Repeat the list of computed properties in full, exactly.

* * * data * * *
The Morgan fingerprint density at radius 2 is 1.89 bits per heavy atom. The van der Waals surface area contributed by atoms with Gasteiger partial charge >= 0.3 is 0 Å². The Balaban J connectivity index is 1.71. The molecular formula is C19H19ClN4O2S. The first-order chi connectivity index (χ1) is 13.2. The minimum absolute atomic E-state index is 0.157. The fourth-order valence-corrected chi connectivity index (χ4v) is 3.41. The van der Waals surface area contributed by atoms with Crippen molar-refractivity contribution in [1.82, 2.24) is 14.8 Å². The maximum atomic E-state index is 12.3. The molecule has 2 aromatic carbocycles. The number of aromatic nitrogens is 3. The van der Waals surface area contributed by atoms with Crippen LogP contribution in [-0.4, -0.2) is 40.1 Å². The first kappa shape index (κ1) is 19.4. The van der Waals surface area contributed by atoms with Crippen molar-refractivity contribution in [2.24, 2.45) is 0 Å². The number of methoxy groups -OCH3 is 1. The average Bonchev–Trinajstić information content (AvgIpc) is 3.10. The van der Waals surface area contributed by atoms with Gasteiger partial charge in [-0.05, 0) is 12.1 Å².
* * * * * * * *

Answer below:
The Morgan fingerprint density at radius 2 is 1.89 bits per heavy atom. The van der Waals surface area contributed by atoms with Gasteiger partial charge >= 0.3 is 0 Å². The Balaban J connectivity index is 1.71. The molecular formula is C19H19ClN4O2S. The first-order chi connectivity index (χ1) is 13.2. The minimum absolute atomic E-state index is 0.157. The fourth-order valence-corrected chi connectivity index (χ4v) is 3.41. The van der Waals surface area contributed by atoms with Crippen molar-refractivity contribution in [1.82, 2.24) is 14.8 Å². The maximum atomic E-state index is 12.3. The molecule has 2 aromatic carbocycles. The number of aromatic nitrogens is 3. The van der Waals surface area contributed by atoms with Crippen LogP contribution in [-0.4, -0.2) is 40.1 Å². The first kappa shape index (κ1) is 19.4. The van der Waals surface area contributed by atoms with Crippen molar-refractivity contribution in [2.24, 2.45) is 0 Å². The number of methoxy groups -OCH3 is 1. The average Bonchev–Trinajstić information content (AvgIpc) is 3.10. The van der Waals surface area contributed by atoms with Gasteiger partial charge in [-0.05, 0) is 12.1 Å².